However, I found I couldn’t connect with Drona for some reason. At the interval, I tried to think why the film wasn’t happening for me as the central cast were doing a good job, the technical aspects were there too and the back story was there. It was in the second half I realised that somewhere between the scripting and executing the film, there was a missing link. Despite the obvious Harry Potter/Matrix hangover (and hilariously at one point, a direct rip off of Lord Of The Rings) the story and idea were there and occasionally manifested itself into a watchable film. But at other times there was far more style than substance and the plot seemed to go wayward. Drona/Aditya seems to accept his newfound power within the blink of an eye, the challenges presented resolve themselves quickly and the final face off is done by numbers with a very misjudged edit killing the momentum.

Because of this, the performances suffer. Abhishek is well cast in the title role and manages to portray the enormity of Aditya/Drona’s predicament in spite of the script. He is also quite intense at times (a side that is not tapped into too often by filmmakers) and also manages the action sequences well despite all the (unfair) flak he gets about his physique. it’s a shame that Drona has not proved the platform it could have been for Abi’s talent. Similarly, Priyanka Chopra is wasted in what could have been a stand out role. Despite an awesome introductory scene and looking ravishing, Priyanka’s characterisation is inconsistent and though she is clearly capable of more, the story simply does not allow for it. The same goes for the usually dependable Kay Kay Menon, whose portrayal of the villain hovers between insane genius and caricature but overall puts in the best performanceand raises the film a notch above a mess (once he and the audience get into the skin of his character). Jaya Bachchan is good in her cameo but she has done the crying mother so many times (Fiza, Kabhie Khushi Kabhie Gham, Laaga Chunari Mein Daag, Koi Mere Dil Se Pooche) it is a shame that such a talented artiste is being offered the same role over and over.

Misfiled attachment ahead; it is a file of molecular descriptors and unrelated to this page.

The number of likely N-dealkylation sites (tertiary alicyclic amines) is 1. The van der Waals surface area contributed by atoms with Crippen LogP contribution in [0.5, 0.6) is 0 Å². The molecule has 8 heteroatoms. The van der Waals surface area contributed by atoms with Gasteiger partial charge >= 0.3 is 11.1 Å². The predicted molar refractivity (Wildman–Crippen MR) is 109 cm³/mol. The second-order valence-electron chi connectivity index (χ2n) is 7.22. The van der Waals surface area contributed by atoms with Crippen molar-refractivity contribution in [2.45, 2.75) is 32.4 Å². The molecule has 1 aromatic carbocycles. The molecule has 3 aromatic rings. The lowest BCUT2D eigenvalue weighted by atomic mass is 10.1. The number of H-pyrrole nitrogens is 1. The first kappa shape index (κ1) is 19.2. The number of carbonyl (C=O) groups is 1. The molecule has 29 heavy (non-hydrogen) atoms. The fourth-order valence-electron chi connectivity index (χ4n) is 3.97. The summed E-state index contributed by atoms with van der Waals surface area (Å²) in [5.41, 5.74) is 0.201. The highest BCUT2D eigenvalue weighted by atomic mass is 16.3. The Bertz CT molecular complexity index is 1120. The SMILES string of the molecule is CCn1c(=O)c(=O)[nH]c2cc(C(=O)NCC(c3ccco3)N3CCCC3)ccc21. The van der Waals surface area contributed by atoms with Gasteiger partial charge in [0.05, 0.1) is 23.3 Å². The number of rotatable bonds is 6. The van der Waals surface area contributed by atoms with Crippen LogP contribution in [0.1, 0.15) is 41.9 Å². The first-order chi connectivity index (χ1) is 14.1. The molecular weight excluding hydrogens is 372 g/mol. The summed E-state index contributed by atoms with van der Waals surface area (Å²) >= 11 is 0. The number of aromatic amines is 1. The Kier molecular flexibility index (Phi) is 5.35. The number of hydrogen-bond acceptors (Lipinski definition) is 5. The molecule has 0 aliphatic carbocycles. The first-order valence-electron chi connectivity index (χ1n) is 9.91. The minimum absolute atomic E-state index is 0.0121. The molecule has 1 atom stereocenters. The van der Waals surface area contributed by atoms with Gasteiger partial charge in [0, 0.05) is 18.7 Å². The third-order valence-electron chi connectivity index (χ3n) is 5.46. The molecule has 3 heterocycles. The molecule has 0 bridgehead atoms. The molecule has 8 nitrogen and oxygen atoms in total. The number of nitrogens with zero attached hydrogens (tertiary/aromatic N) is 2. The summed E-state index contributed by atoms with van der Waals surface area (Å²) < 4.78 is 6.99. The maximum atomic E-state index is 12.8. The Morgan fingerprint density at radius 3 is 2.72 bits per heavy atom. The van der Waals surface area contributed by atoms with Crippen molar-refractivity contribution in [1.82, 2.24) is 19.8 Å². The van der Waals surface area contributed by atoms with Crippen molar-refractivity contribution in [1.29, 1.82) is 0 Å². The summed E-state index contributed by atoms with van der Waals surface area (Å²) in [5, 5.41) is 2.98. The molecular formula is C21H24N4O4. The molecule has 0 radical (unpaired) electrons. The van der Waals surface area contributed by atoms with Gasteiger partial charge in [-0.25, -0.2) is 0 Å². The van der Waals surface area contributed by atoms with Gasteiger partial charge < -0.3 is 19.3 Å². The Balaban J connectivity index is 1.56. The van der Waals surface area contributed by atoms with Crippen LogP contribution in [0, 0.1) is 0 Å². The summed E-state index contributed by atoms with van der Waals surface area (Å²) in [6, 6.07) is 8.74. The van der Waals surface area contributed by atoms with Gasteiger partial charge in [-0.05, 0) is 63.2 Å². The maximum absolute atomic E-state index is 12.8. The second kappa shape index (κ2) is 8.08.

One cannot help but compare Drona to Krrish, which was executed much more slickly. Krrish’s ascent from simple village boy to superhero comes about gradually and is marked clearly – Drona’s seems to come from nowhere and we also don’t care for Drona in the way we cared for Krrish. Furthermore, Krrish was an entertainer as well as an action film whilst Drona stays a little too focused – not a bad thing but it means the audience cannot connect to the film as easily. It is a real shame the concept was not realised as fully as it could have been and that Drona, though possessing a totally separate identity and feel to Krrish, still falters in comparison.

I’m not sure who I would recommend this film to. Older kids and Abhishek/Priyanka fans would definitely enjoy it but I don’t think the film has that cross market appeal. The film left me feeling the same way I felt when I saw Goldie Behl’s other film Bas Itna Sa Khwab Hai back in the early noughties – a great concept that never actually realises its potential despite all the elements being in place to do so. I do hope this does not become a trademark for Behl because when he does get it right, the film is good.

The ending leaves the story open for a sequel and I actually do hope there is one if only to give the idea of Drona the showcase it deserves and to allow the concept to develop further. But until then, this is one to wait for on DVD. If only I had gone to see Kidnap instead! Hmmm…..